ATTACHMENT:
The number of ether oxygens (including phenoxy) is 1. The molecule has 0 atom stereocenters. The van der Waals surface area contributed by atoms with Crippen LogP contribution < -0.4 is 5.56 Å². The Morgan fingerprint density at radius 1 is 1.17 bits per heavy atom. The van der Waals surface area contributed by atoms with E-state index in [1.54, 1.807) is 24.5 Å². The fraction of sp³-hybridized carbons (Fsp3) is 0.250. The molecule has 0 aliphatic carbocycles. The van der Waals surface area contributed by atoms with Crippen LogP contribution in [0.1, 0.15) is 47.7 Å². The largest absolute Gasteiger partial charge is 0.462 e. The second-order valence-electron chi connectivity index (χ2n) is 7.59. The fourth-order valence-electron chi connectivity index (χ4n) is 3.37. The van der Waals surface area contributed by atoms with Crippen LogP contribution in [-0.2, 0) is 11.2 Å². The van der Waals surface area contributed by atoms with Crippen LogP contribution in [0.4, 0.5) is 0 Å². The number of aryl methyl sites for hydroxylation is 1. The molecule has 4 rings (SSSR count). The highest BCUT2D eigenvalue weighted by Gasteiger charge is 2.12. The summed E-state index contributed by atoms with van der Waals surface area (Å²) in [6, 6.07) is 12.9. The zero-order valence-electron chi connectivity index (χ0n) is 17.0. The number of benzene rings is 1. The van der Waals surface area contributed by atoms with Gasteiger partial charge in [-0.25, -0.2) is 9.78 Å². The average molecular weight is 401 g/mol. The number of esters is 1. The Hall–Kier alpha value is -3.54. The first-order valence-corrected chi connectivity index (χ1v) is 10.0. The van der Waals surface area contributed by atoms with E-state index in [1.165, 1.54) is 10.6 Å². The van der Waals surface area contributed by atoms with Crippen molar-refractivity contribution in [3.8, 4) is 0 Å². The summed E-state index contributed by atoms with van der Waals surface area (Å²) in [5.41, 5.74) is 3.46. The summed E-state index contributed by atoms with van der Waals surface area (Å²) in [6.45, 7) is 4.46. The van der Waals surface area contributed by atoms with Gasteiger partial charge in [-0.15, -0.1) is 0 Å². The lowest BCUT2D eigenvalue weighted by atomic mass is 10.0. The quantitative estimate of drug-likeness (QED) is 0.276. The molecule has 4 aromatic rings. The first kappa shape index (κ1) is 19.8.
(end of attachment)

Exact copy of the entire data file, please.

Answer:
The number of ether oxygens (including phenoxy) is 1. The molecule has 0 atom stereocenters. The van der Waals surface area contributed by atoms with Crippen LogP contribution < -0.4 is 5.56 Å². The Morgan fingerprint density at radius 1 is 1.17 bits per heavy atom. The van der Waals surface area contributed by atoms with E-state index in [1.54, 1.807) is 24.5 Å². The fraction of sp³-hybridized carbons (Fsp3) is 0.250. The molecule has 0 aliphatic carbocycles. The van der Waals surface area contributed by atoms with Crippen LogP contribution in [0.1, 0.15) is 47.7 Å². The largest absolute Gasteiger partial charge is 0.462 e. The second-order valence-electron chi connectivity index (χ2n) is 7.59. The fourth-order valence-electron chi connectivity index (χ4n) is 3.37. The van der Waals surface area contributed by atoms with Crippen LogP contribution in [-0.2, 0) is 11.2 Å². The van der Waals surface area contributed by atoms with Crippen LogP contribution in [0.4, 0.5) is 0 Å². The number of aryl methyl sites for hydroxylation is 1. The molecule has 4 rings (SSSR count). The highest BCUT2D eigenvalue weighted by Gasteiger charge is 2.12. The summed E-state index contributed by atoms with van der Waals surface area (Å²) in [6, 6.07) is 12.9. The zero-order valence-electron chi connectivity index (χ0n) is 17.0. The number of benzene rings is 1. The van der Waals surface area contributed by atoms with Gasteiger partial charge in [-0.25, -0.2) is 9.78 Å². The average molecular weight is 401 g/mol. The number of esters is 1. The Hall–Kier alpha value is -3.54. The first-order valence-corrected chi connectivity index (χ1v) is 10.0. The van der Waals surface area contributed by atoms with E-state index in [1.165, 1.54) is 10.6 Å². The van der Waals surface area contributed by atoms with Crippen molar-refractivity contribution in [3.8, 4) is 0 Å². The summed E-state index contributed by atoms with van der Waals surface area (Å²) in [5.41, 5.74) is 3.46. The summed E-state index contributed by atoms with van der Waals surface area (Å²) in [6.45, 7) is 4.46. The van der Waals surface area contributed by atoms with Gasteiger partial charge in [-0.15, -0.1) is 0 Å². The lowest BCUT2D eigenvalue weighted by atomic mass is 10.0. The quantitative estimate of drug-likeness (QED) is 0.276. The molecule has 4 aromatic rings. The first kappa shape index (κ1) is 19.8.